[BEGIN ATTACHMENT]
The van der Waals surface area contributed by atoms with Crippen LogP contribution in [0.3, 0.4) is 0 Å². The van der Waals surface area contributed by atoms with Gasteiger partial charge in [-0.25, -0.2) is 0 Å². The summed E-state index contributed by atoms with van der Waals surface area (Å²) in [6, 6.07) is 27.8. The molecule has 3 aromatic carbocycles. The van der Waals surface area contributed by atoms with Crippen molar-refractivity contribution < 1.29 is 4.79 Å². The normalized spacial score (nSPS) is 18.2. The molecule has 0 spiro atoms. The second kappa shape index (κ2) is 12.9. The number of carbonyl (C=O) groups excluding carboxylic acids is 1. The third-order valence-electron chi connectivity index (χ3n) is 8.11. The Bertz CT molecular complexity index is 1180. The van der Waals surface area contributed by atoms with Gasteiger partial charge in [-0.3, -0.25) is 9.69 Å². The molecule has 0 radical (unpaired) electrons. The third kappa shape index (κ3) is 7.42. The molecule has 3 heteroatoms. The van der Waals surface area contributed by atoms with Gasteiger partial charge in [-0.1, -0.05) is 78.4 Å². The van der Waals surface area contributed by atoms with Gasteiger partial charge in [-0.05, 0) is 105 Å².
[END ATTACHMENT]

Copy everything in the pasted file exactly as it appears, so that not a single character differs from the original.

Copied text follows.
The van der Waals surface area contributed by atoms with Crippen LogP contribution in [0.3, 0.4) is 0 Å². The van der Waals surface area contributed by atoms with Gasteiger partial charge in [-0.25, -0.2) is 0 Å². The summed E-state index contributed by atoms with van der Waals surface area (Å²) in [6, 6.07) is 27.8. The molecule has 3 aromatic carbocycles. The van der Waals surface area contributed by atoms with Crippen molar-refractivity contribution < 1.29 is 4.79 Å². The normalized spacial score (nSPS) is 18.2. The molecule has 0 spiro atoms. The second kappa shape index (κ2) is 12.9. The number of carbonyl (C=O) groups excluding carboxylic acids is 1. The third-order valence-electron chi connectivity index (χ3n) is 8.11. The Bertz CT molecular complexity index is 1180. The van der Waals surface area contributed by atoms with Gasteiger partial charge in [-0.3, -0.25) is 9.69 Å². The molecule has 0 radical (unpaired) electrons. The third kappa shape index (κ3) is 7.42. The molecule has 3 heteroatoms. The van der Waals surface area contributed by atoms with Gasteiger partial charge in [-0.1, -0.05) is 78.4 Å². The van der Waals surface area contributed by atoms with Gasteiger partial charge in [-0.05, 0) is 105 Å².